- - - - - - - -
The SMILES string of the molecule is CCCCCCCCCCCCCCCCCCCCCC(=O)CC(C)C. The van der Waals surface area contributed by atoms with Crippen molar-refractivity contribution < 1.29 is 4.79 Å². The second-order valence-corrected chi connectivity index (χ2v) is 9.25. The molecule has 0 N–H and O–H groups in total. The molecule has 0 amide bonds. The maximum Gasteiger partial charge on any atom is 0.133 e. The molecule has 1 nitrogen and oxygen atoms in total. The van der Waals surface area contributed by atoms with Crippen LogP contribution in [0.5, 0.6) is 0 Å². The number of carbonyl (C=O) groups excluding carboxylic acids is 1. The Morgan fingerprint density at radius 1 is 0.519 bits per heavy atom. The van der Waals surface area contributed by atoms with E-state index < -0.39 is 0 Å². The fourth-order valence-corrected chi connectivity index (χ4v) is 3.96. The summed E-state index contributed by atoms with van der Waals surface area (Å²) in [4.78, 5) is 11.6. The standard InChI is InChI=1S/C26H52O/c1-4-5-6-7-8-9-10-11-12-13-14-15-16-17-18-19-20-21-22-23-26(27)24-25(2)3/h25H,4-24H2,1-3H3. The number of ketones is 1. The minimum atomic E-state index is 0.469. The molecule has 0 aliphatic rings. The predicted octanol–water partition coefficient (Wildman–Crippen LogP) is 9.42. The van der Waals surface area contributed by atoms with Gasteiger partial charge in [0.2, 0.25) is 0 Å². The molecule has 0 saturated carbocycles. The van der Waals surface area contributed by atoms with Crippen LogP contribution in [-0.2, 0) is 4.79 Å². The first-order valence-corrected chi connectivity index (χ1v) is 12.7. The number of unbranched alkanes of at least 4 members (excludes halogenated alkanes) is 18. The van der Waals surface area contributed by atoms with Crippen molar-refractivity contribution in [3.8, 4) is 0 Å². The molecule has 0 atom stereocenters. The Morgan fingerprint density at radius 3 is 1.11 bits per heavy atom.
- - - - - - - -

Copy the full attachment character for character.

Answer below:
The SMILES string of the molecule is CCCCCCCCCCCCCCCCCCCCCC(=O)CC(C)C. The van der Waals surface area contributed by atoms with Crippen molar-refractivity contribution < 1.29 is 4.79 Å². The second-order valence-corrected chi connectivity index (χ2v) is 9.25. The molecule has 0 N–H and O–H groups in total. The molecule has 0 amide bonds. The maximum Gasteiger partial charge on any atom is 0.133 e. The molecule has 1 nitrogen and oxygen atoms in total. The van der Waals surface area contributed by atoms with Crippen LogP contribution in [0.5, 0.6) is 0 Å². The number of carbonyl (C=O) groups excluding carboxylic acids is 1. The Morgan fingerprint density at radius 1 is 0.519 bits per heavy atom. The van der Waals surface area contributed by atoms with E-state index < -0.39 is 0 Å². The fourth-order valence-corrected chi connectivity index (χ4v) is 3.96. The summed E-state index contributed by atoms with van der Waals surface area (Å²) in [4.78, 5) is 11.6. The standard InChI is InChI=1S/C26H52O/c1-4-5-6-7-8-9-10-11-12-13-14-15-16-17-18-19-20-21-22-23-26(27)24-25(2)3/h25H,4-24H2,1-3H3. The number of ketones is 1. The minimum atomic E-state index is 0.469. The molecule has 0 aliphatic rings. The predicted octanol–water partition coefficient (Wildman–Crippen LogP) is 9.42. The van der Waals surface area contributed by atoms with Gasteiger partial charge in [0.2, 0.25) is 0 Å². The molecule has 0 saturated carbocycles. The van der Waals surface area contributed by atoms with Crippen LogP contribution in [-0.2, 0) is 4.79 Å². The first-order valence-corrected chi connectivity index (χ1v) is 12.7. The number of unbranched alkanes of at least 4 members (excludes halogenated alkanes) is 18. The van der Waals surface area contributed by atoms with Crippen molar-refractivity contribution in [3.8, 4) is 0 Å². The molecule has 0 atom stereocenters. The Morgan fingerprint density at radius 3 is 1.11 bits per heavy atom.